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    This is a tough conversation to have successfully. It's not going to be a friendly chat with a rational peer. You need to be in command throughout, with a fully prepared agenda, and with a stated expectation that she can respond after you're all done talking. Otherwise, you'll get bogged down in defense of the first point, get accused of being disrespectful, etc. etc., and it could backfire badly. Enlisting dad as a moderator would help a lot. Good luck! – 200_success Sep 20 '16 at 17:06
14

Ouch OP, you're in a tough situation. My mother did the same stuff, and the only thing I could do was move out as soon as I could. Unfortunately she had a legitimate personality disorder, and the older I grew the more I realised that she wasn't as awesome a mom as I thought she was as a kid.

There are a lot of good replies here: appealing to your father, trying to have an honest conversation with your mother, and talking to a counsellor are all things you should do first. Most likely your mom is just cranky about something (like not having enough free time of her own), or is setting her expectations impossibly high. But if that doesn't work out, there's a technique that could make the situation more bearable for you and maybe get her off your back a bit:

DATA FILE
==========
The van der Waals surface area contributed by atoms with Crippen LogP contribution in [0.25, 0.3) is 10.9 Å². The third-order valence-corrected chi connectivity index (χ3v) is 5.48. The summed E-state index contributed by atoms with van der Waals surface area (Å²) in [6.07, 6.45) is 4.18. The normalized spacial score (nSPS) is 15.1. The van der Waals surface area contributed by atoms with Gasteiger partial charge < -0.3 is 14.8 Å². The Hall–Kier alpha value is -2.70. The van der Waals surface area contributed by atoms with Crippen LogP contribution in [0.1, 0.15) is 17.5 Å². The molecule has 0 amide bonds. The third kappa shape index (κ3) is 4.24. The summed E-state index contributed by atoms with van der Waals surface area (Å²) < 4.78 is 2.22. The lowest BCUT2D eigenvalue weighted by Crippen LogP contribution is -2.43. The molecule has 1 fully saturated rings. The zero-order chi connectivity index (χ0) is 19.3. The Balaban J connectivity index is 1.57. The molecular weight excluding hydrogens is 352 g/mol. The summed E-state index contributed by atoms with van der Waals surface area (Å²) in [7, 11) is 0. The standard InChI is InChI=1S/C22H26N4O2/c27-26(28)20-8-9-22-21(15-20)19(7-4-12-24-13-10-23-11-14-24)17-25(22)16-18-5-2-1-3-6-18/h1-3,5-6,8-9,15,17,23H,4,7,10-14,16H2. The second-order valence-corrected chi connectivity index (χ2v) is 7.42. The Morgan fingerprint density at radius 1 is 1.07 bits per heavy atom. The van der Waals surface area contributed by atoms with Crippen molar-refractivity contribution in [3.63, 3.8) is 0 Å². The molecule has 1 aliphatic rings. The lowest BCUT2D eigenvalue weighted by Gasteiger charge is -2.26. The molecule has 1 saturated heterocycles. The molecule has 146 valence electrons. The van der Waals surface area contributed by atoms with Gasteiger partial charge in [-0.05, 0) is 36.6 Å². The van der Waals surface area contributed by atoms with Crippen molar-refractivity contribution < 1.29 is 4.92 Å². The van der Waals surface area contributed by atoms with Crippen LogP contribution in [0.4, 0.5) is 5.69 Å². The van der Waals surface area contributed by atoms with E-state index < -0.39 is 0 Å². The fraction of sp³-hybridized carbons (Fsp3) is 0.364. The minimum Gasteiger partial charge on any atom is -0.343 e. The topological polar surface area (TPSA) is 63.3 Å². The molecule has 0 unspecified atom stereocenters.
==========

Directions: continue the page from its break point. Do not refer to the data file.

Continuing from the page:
When she starts picking on you, don't encourage her. Don't give her any kind of feedback that would "reward" her: this means doing your best to not show signs of being upset by her nagging. When she's angry at you for not having a spotless room or not performing perfectly on an exam, just stay relaxed and respond to her calmly and sensibly. When she's screaming about your grades, just respond calmly (but not hushed) that you did good on those tests. If she's yelling that you're on your computer too much, all you need to tell her is that you're working- if she keeps at it, then keep repeating that yes, you're on your computer because you're working. If she rants that your backpack is heavy - "Yes, it's heavy because I have textbooks in it." If she's berating you because there's a sock on the floor - "Yes, that's a sock. You're right. I'll put it away next time I'm getting dressed." If all she's after is a fight or an outlet for problems she's facing, eventually she'll realise that she's not going to get it from you.

Best of luck OP, I hope things look up soon.

  • 1
    This is an excellent answer, and I think the most important fact that TreFox really needs to understand is: this is not your fault. This is a problem with your mother, not a problem with you. So techniques described here by @technokrat are all to get you through a lecture that you already know you don't deserve. – BradC Sep 22 '16 at 14:12
  • A very different perspective on the possible genesis of her mother's behavior. Thanks for that. – PoloHoleSet Sep 22 '16 at 18:23